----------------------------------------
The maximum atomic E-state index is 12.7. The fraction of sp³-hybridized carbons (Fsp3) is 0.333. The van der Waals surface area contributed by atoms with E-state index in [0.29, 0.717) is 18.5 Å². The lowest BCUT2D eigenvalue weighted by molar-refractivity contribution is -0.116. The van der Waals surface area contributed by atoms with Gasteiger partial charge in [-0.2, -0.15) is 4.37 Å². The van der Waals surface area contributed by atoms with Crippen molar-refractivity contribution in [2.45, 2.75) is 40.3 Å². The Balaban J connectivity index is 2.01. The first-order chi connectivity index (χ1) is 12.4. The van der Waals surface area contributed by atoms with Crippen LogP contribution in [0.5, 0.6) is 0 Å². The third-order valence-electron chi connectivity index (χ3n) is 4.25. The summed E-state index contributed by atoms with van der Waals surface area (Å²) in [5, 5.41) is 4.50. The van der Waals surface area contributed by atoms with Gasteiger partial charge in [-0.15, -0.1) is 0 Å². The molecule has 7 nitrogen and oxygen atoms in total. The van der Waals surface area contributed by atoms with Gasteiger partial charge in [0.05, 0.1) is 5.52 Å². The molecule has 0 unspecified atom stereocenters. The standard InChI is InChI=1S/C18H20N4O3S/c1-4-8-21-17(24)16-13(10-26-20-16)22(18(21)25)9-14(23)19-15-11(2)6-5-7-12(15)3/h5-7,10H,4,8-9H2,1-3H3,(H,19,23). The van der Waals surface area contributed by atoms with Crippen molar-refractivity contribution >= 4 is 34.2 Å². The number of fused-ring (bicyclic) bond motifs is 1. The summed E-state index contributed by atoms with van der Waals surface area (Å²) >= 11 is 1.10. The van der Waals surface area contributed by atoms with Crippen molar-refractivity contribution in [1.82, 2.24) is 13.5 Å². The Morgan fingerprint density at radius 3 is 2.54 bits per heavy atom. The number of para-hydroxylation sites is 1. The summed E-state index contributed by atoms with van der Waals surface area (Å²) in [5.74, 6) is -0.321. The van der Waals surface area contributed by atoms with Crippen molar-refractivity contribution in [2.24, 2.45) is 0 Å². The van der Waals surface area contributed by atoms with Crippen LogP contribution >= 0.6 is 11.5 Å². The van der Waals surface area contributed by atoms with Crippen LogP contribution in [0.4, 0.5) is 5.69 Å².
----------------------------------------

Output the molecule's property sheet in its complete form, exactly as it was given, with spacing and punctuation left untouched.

The maximum atomic E-state index is 12.7. The fraction of sp³-hybridized carbons (Fsp3) is 0.333. The van der Waals surface area contributed by atoms with E-state index in [0.29, 0.717) is 18.5 Å². The lowest BCUT2D eigenvalue weighted by molar-refractivity contribution is -0.116. The van der Waals surface area contributed by atoms with Gasteiger partial charge in [-0.2, -0.15) is 4.37 Å². The van der Waals surface area contributed by atoms with Crippen molar-refractivity contribution in [2.45, 2.75) is 40.3 Å². The Balaban J connectivity index is 2.01. The first-order chi connectivity index (χ1) is 12.4. The van der Waals surface area contributed by atoms with Crippen LogP contribution in [0.5, 0.6) is 0 Å². The third-order valence-electron chi connectivity index (χ3n) is 4.25. The summed E-state index contributed by atoms with van der Waals surface area (Å²) in [5, 5.41) is 4.50. The van der Waals surface area contributed by atoms with Gasteiger partial charge in [-0.15, -0.1) is 0 Å². The molecule has 7 nitrogen and oxygen atoms in total. The van der Waals surface area contributed by atoms with Gasteiger partial charge in [0.05, 0.1) is 5.52 Å². The molecule has 0 unspecified atom stereocenters. The standard InChI is InChI=1S/C18H20N4O3S/c1-4-8-21-17(24)16-13(10-26-20-16)22(18(21)25)9-14(23)19-15-11(2)6-5-7-12(15)3/h5-7,10H,4,8-9H2,1-3H3,(H,19,23). The van der Waals surface area contributed by atoms with Crippen molar-refractivity contribution >= 4 is 34.2 Å². The number of fused-ring (bicyclic) bond motifs is 1. The summed E-state index contributed by atoms with van der Waals surface area (Å²) >= 11 is 1.10. The van der Waals surface area contributed by atoms with Crippen molar-refractivity contribution in [1.82, 2.24) is 13.5 Å². The Morgan fingerprint density at radius 3 is 2.54 bits per heavy atom. The number of para-hydroxylation sites is 1. The summed E-state index contributed by atoms with van der Waals surface area (Å²) in [5.74, 6) is -0.321. The van der Waals surface area contributed by atoms with Crippen molar-refractivity contribution in [2.24, 2.45) is 0 Å². The van der Waals surface area contributed by atoms with Crippen LogP contribution >= 0.6 is 11.5 Å². The van der Waals surface area contributed by atoms with Crippen LogP contribution in [0.4, 0.5) is 5.69 Å².